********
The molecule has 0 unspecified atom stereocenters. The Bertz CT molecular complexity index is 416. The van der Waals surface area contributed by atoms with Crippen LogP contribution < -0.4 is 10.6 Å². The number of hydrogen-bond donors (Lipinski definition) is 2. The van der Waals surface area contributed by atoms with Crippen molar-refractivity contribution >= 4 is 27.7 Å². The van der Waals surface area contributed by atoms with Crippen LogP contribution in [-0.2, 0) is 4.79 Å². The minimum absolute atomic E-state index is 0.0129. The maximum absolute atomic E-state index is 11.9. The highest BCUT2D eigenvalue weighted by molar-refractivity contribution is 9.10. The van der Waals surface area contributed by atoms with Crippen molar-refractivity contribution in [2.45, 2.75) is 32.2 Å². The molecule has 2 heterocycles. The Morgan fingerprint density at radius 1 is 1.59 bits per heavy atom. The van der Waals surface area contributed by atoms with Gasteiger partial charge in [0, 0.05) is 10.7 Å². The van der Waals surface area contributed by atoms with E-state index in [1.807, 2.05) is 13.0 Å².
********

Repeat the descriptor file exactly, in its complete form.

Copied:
The molecule has 0 unspecified atom stereocenters. The Bertz CT molecular complexity index is 416. The van der Waals surface area contributed by atoms with Crippen LogP contribution < -0.4 is 10.6 Å². The number of hydrogen-bond donors (Lipinski definition) is 2. The van der Waals surface area contributed by atoms with Crippen molar-refractivity contribution >= 4 is 27.7 Å². The van der Waals surface area contributed by atoms with Crippen LogP contribution in [-0.2, 0) is 4.79 Å². The minimum absolute atomic E-state index is 0.0129. The maximum absolute atomic E-state index is 11.9. The highest BCUT2D eigenvalue weighted by molar-refractivity contribution is 9.10. The van der Waals surface area contributed by atoms with Crippen molar-refractivity contribution in [2.45, 2.75) is 32.2 Å². The molecule has 2 heterocycles. The Morgan fingerprint density at radius 1 is 1.59 bits per heavy atom. The van der Waals surface area contributed by atoms with Gasteiger partial charge in [0, 0.05) is 10.7 Å². The van der Waals surface area contributed by atoms with E-state index in [1.807, 2.05) is 13.0 Å².